A demesne ( di-MAYN) or domain was all the land retained and managed by a lord of the manor under the feudal system for his own use, occupation, or support. This distinguished it from land sub-enfeoffed by him to others as sub-tenants.
The word barton, which is historically synonymous to demesne and is an element found in many place-names, can refer to a demesne farm: it derives from Old English bere (barley) and ton (enclosure).
The system of manorial land tenure, broadly termed feudalism, was conceived in France, but was exported to areas affected by Norman expansion during the Middle Ages, including the Kingdoms of England, Sicily, Jerusalem, Scotland, and Ireland.
In this feudal system, the demesne was all the land retained and managed by a lord of the manor for his own use and support. It was not necessarily all contiguous to the manor house. A portion of the demesne lands, called the lord's waste, served as public roads and common pasture land for the lord and his tenants. Most of the remainder of the land in the manor was sub-enfeoffed by the lord to others as sub-tenants.
Initially, the demesne lands were worked on the lord's behalf by villeins or by serfs, who had no right of tenure on it, in fulfilment of their feudal obligations, but as a money economy developed in the later Middle Ages, the serfs' corvée came to be commuted to money payments. With the advent of the early modern period, demesne lands came to be cultivated by paid labourers. Eventually, many of the demesne lands were leased out either on a perpetual (i.e., hereditary) or a temporary renewable basis so that many peasants functioned virtually as free proprietors after having paid their fixed rents. In times of inflation or debasement of coinage, the rent might come to represent a pittance, reducing the feudal aristocrat to poverty among a prosperous gentry.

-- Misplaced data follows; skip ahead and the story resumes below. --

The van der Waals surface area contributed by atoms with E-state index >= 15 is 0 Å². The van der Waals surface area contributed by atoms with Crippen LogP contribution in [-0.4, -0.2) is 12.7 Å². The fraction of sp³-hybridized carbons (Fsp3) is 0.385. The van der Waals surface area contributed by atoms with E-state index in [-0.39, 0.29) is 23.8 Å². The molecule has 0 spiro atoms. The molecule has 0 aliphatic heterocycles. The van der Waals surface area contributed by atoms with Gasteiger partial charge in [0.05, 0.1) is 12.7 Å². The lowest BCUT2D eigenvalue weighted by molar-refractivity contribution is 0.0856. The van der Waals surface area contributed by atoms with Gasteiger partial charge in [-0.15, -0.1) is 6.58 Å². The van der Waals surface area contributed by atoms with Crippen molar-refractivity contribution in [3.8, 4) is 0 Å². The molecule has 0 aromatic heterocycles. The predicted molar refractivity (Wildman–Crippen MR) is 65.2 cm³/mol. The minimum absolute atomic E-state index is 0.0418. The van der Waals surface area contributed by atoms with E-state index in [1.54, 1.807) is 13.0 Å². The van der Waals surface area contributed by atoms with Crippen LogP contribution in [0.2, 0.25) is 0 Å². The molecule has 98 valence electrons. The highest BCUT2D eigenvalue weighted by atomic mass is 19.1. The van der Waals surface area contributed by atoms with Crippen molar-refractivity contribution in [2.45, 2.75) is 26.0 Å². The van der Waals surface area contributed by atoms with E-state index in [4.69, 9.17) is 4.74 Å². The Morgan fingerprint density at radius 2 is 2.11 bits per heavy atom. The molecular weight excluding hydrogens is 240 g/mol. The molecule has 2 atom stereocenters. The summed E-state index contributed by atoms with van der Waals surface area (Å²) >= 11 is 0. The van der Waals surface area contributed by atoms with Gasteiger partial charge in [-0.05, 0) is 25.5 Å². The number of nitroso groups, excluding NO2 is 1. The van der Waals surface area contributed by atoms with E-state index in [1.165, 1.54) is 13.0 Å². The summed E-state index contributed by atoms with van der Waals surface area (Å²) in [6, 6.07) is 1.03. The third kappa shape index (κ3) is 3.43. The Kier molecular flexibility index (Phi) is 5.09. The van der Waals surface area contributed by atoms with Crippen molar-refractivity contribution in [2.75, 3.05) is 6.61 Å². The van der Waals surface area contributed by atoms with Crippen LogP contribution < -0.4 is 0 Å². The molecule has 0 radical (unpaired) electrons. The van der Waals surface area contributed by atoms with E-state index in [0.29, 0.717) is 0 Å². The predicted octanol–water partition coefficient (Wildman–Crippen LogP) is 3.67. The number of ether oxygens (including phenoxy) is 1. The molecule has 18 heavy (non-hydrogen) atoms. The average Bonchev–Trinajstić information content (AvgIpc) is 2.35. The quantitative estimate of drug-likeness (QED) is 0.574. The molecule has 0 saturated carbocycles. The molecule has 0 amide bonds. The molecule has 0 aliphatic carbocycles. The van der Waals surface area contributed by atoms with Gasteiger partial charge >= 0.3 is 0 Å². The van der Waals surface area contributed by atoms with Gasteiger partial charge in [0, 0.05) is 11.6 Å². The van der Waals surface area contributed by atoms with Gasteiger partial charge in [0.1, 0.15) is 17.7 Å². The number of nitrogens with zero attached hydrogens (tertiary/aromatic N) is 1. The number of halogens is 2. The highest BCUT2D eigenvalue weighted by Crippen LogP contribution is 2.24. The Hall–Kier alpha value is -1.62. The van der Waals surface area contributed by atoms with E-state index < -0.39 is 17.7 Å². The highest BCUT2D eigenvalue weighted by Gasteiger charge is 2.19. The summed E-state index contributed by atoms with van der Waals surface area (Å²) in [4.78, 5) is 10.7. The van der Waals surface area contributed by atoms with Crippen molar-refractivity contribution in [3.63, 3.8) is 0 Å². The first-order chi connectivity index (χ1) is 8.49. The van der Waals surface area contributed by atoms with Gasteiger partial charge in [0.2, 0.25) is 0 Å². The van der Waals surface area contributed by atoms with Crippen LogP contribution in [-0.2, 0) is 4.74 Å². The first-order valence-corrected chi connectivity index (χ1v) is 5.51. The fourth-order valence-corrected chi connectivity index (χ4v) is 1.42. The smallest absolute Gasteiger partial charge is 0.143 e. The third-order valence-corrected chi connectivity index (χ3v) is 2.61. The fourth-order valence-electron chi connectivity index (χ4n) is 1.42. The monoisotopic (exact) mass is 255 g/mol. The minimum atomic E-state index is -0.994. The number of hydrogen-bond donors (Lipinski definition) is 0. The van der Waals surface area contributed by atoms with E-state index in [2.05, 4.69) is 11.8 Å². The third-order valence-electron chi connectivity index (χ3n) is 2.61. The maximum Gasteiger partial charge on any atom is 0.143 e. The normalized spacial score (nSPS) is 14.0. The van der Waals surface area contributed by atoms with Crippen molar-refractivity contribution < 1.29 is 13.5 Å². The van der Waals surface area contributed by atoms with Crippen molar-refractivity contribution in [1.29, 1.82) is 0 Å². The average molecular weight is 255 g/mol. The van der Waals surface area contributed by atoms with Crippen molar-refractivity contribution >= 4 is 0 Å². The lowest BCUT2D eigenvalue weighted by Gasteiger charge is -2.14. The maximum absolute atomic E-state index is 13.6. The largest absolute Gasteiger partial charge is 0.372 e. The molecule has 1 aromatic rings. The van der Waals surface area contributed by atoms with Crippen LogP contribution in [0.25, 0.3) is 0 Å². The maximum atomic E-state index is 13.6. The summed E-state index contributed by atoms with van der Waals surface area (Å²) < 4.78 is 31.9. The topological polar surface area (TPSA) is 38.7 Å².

Demesne lands that were leased out for a term of years remained demesne lands, though no longer in the occupation of the lord of the manor. See, for example, Musgrave v Inclosure Commissioners (1874) LR 9 QB 162, a case in which the three judges of the Queen's Bench Divisional Court and everyone else concerned assumed without argument that farms which were let by the lord of the manor were part of the lord's demesne land.
Immediately following the Norman Conquest of 1066, all land in England was claimed by King William the Conqueror as his absolute title by allodial right, being the commencement of the royal demesne, also known as Crown land. The king made grants of very large tracts of land under various forms of feudal tenure from his demesne, generally in the form of feudal baronies. The land not so enfeoffed, for example royal manors administered by royal stewards and royal hunting forests, thus remained within the royal demesne. In the Domesday Book of 1086, this land is referred to as terra regis (literally "the king's land"), and in English common law the term ancient demesne refers to the land that was held by the Crown at the time of the Domesday Book.
The royal demesne was not a static portfolio: it could be increased, for example, as a result of escheat or forfeiture where a feudal tenure would end and revert to its natural state in the royal demesne, or it could be reduced by later grants of land. During the reign of King George III (1760-1820), Parliament appropriated most of the royal demesne, in exchange for a fixed annual sum thenceforth payable to the monarch, called the Civil List. The position of the royal estate of Windsor, still occupied by the monarch and never alienated since 1066, may be a rare remnant of the royal demesne.
In the Lordship of Ireland, King Henry II claimed a large area as the royal demesne in 1171: Dublin, its hinterland, the coastline down to Arklow and the towns of Wexford and Waterford. This region around Dublin would evolve into The Pale.